While stories abound of government wasting our tax dollars, here is one that never the less sticks out; an automated Homeland Security system that cost a mind-boggling $1.7 billion and took nearly six years to develop has turned out to be a malfunctioning boondoggle.
Unfortunately, the government regularly fleeces American taxpayers in this manner. The failed system was supposed to speed up the way immigration forms are processed, but instead it takes twice as long with the multi-billion-dollar, state-of-the-art flop. You can’t make this stuff up! It’s all documented in a scathing Department of Homeland Security (DHS) Inspector General report that blasts the monstrous agency for, among other things, “poor planning.”
The failed experiment, known as Electronic Immigration System (ELIS),was launched in 2013 with a $536,000 contract that quickly ballooned before authorities admitted it was a failure. It was supposed to improve the current method of processing forms for benefits, visas and refugee requests at U.S. Citizenship and Immigration Services (USCIS), the DHS agency that oversees lawful immigration to the country. USCIS has more than 5 million people on visa waiting lists and federal officials tried to find a way to speed things up.
Instead, the costly new system drastically slows the process down despite its astounding $1.7 billion price tag. It requires federal workers to dedicate twice as much time to each application, completely defeating the purpose. “The electronic immigration system was supposed to provide a more efficient and higher quality adjudication process,” the DHS watchdog report says. “However, instead of improved efficiency, time studies conducted by service centers show that adjudicating on paper is at least two times faster than adjudicating in ELIS.”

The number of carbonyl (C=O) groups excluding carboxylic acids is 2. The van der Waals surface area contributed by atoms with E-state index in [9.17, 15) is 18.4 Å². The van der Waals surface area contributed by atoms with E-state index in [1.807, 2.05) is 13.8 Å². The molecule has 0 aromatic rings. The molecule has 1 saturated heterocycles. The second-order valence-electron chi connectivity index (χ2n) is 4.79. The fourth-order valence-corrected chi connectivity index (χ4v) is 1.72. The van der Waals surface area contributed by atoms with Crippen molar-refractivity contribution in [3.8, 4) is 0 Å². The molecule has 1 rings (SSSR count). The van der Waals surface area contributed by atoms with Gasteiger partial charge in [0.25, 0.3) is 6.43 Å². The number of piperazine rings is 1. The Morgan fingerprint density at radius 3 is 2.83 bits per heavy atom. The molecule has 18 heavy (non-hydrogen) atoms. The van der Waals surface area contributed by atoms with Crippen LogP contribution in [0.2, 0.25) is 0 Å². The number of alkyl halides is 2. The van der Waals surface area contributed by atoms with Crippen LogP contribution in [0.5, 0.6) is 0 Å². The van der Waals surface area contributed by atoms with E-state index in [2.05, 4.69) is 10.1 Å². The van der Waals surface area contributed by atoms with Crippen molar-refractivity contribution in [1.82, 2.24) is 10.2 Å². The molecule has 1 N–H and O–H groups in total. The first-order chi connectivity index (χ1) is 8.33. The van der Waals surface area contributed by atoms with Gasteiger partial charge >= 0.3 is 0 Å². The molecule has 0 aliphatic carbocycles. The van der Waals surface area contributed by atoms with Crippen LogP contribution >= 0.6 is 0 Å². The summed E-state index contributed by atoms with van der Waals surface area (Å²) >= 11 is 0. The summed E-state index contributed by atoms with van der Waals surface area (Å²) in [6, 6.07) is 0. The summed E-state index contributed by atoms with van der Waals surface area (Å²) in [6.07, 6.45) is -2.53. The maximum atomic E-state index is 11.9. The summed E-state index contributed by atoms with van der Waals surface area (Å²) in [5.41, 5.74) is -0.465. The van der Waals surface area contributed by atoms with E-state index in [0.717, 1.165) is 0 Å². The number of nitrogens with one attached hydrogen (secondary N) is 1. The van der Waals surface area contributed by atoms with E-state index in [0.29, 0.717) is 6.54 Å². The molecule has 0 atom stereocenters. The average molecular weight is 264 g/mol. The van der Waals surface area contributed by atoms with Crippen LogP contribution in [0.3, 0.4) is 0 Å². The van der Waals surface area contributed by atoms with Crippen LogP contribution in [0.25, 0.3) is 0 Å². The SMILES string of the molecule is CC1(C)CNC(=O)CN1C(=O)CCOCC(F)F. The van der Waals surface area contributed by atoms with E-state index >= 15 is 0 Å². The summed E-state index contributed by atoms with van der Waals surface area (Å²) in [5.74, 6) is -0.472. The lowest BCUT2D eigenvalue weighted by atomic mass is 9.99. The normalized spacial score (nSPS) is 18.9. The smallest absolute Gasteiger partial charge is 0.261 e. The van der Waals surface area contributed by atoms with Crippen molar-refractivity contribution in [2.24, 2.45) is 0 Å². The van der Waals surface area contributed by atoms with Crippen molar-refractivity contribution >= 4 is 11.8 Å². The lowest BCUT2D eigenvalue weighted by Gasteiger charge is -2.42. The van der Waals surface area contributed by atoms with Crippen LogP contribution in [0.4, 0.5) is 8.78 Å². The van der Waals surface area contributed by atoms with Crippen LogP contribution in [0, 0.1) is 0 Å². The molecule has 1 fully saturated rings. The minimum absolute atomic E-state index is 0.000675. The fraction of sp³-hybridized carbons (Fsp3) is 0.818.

So what now? The government plans to spend more money in a desperate effort to improve this pricey disaster. The IG report says at least $58 million will be spent on trying to improve its speed, by among other things, reducing the number of “clicks” needed to process a form. The problem has been pinpointed to the system’s “existing architecture,” which consists of 29 commercial software products that are “difficult to integrate.” The $58 million investment is expected to make modifications that hopefully create a “more flexible architecture.”
Since it was created by Congress to protect the nation from another terrorist attack after 9/11, DHS has wasted hundreds of millions of dollars on all sorts of outrageous experiments that have failed miserably. Among them is a highly touted system that was supposed to spot terrorists at airports. It was called Screening of Passengers by Observation Techniques (SPOT) and it burned through a ghastly $878 million in six years before the agency finally pulled the plug last year because it proved repeatedly to be useless.
American taxpayers also got fleeced by a faulty DHS system, known as BioWatch, that was supposed to detect biological attacks. That brilliant initiative sucked up an eye-popping $1 billion over a decade before officials finally admitted it didn’t work. The agency had promoted it as a life-saving technology that would detect pathogens that cause anthrax, tularemia, smallpox, plague and other deadly diseases. Instead it became famous for false alarms and other glitches. Nevertheless, DHS wants Congress to pour more money into it to fix the glitches.